The Supreme Court granted cert. yesterday in Tyson Foods, Inc. v. Bouaphakeo, No. 14-1146 (U.S. June 8, 2015), a case that raises important issues on how class and collective actions are certified and adjudicated—and may allow the Court to provide further guidance on questions it addressed in Wal-Mart Stores, Inc. v. Dukes, 131 S. Ct. 2541 (2011), and Comcast Corp. v. Behrend, 133 S. Ct. 1426 (2013).

The case involves claims of undercompensated overtime pay under the federal Fair Labor Standards Act (“FLSA”) and Iowa state wage law by current and former employees of Tyson Foods, Inc. at a meat-processing plant in Storm Lake, Iowa.  The six named plaintiffs allege that Tyson failed to compensate them fully for time spent “donning” and “doffing” personal protective gear and walking to and from their work stations.  Tyson’s policy added a fixed amount of additional compensated time each day to account for these activities, but plaintiffs say it was inadequate.  The district court certified a collective action for the FLSA claims and a Rule 23(b)(3) class for the Iowa state wage law claims and allowed both sets of claims to be tried together.  After a nine-day trial, the jury returned a verdict for the class of $2,892,378.70—which, with liquidated damages, became a final judgment totaling $5,785,757.40.  The Eighth Circuit affirmed over the dissent of one circuit judge.  Bouaphakeo v. Tyson Foods, Inc., 765 F.3d 791 (8th Cir. 2014).  Rehearing en banc was denied by a vote of 6-5.

Tyson’s petition for cert.—which the Court granted and will hear next term—raises important class certification issues.  First, Tyson argues the district court should have decertified the class because the evidence showed that employees wore different types of protective gear depending on their jobs and took different amounts of time putting that equipment on and taking it off.  Second, Tyson argues the district court abused its discretion in permitting the classwide claims to go to the jury based on (a) an expert’s time study that purported to calculate the average time employees spent on donning/doffing-related activities by observing and timing a sample of them, and (b) another expert’s use of employee time records to calculate the uncompensated overtime for each employee based on the assumed average amount of donning/doffing-related time.  Tyson objects to this proof as the type of “trial by formula” the Supreme Court rejected in Wal-Mart.  Third, Tyson argues that even including the expert’s average uncompensated time, the evidence showed that over 200 employees in the class of 3,334 worked no more than 40 hours in any single week—meaning they would be entitled to no additional compensation under the FLSA or the Iowa state wage law. And because the jury award was less than half the classwide damages the plaintiffs’ experts calculated, Tyson asserts that the aggregate damage award will improperly pay overtime to hundreds of employees who would not be able to prove an individual claim. Tyson argues that permitting a class or collective action to proceed when so many members were not injured was improper.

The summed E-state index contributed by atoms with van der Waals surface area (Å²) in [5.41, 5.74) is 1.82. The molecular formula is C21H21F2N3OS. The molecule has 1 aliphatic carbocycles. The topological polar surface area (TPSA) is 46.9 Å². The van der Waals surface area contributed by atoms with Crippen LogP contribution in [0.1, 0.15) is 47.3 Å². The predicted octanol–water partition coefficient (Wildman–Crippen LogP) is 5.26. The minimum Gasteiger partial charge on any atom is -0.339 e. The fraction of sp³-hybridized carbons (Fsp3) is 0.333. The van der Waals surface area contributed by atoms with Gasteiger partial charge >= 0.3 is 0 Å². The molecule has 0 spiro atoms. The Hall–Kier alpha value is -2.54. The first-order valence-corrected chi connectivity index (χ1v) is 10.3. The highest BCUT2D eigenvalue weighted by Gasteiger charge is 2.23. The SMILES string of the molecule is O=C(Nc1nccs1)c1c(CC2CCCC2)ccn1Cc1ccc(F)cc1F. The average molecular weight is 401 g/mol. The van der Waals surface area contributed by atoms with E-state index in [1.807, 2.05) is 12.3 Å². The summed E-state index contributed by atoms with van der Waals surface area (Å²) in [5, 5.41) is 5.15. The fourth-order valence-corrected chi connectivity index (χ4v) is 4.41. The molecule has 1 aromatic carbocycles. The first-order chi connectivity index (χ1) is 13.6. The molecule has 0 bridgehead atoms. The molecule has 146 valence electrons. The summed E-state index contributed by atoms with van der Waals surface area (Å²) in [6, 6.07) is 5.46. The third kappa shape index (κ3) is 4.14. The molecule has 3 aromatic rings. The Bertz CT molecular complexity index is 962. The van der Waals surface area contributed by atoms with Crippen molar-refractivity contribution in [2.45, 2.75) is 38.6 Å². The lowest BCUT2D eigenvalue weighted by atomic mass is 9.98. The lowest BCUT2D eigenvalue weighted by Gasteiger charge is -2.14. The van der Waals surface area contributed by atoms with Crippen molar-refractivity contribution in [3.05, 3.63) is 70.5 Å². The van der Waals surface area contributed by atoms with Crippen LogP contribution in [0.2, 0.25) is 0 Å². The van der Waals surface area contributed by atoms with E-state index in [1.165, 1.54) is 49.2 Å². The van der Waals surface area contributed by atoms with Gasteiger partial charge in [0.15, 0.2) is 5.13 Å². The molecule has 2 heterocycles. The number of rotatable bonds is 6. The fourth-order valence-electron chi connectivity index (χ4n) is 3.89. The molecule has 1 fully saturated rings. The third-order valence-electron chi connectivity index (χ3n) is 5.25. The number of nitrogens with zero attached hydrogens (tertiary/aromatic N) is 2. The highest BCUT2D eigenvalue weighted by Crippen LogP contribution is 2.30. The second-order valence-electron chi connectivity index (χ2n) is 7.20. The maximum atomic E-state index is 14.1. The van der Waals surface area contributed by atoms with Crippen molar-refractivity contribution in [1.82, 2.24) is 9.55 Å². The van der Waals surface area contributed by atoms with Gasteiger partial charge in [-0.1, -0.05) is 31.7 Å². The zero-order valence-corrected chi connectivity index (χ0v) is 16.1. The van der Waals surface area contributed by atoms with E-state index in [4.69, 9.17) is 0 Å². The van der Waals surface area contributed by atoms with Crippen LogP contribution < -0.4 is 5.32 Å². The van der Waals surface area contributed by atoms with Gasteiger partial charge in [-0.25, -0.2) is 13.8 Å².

Tyson Foods presents important and recurring issues about what kind of “common” proof will suffice to get a class or collective action initially certified and then submitted to a jury—and whether certified classes may include members who could not (or did not) suffer any injury.  Of course, the Court may not see the need to decide all these issues, but like Wal-Mart and Comcast, this will be a closely watched decision from a Supreme Court that seems very interested in class certification.